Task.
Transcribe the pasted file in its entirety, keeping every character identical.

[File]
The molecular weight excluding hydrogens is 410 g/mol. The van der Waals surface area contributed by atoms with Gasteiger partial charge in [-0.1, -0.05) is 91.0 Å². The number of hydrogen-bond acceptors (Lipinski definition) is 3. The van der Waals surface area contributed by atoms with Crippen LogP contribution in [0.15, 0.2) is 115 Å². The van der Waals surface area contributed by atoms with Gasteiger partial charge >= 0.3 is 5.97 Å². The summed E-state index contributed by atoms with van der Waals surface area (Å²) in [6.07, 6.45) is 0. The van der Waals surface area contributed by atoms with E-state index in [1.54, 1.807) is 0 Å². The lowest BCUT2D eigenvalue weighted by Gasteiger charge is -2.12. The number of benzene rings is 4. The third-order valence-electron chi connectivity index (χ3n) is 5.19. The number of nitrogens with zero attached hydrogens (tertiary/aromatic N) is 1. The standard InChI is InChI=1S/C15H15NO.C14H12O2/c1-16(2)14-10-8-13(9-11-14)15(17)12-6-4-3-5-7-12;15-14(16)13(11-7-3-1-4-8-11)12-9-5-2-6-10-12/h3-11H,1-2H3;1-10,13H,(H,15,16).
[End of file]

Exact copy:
The molecular weight excluding hydrogens is 410 g/mol. The van der Waals surface area contributed by atoms with Gasteiger partial charge in [-0.1, -0.05) is 91.0 Å². The number of hydrogen-bond acceptors (Lipinski definition) is 3. The van der Waals surface area contributed by atoms with Crippen LogP contribution in [0.15, 0.2) is 115 Å². The van der Waals surface area contributed by atoms with Gasteiger partial charge >= 0.3 is 5.97 Å². The summed E-state index contributed by atoms with van der Waals surface area (Å²) in [6.07, 6.45) is 0. The van der Waals surface area contributed by atoms with E-state index in [1.54, 1.807) is 0 Å². The lowest BCUT2D eigenvalue weighted by Gasteiger charge is -2.12. The number of benzene rings is 4. The third-order valence-electron chi connectivity index (χ3n) is 5.19. The number of nitrogens with zero attached hydrogens (tertiary/aromatic N) is 1. The standard InChI is InChI=1S/C15H15NO.C14H12O2/c1-16(2)14-10-8-13(9-11-14)15(17)12-6-4-3-5-7-12;15-14(16)13(11-7-3-1-4-8-11)12-9-5-2-6-10-12/h3-11H,1-2H3;1-10,13H,(H,15,16).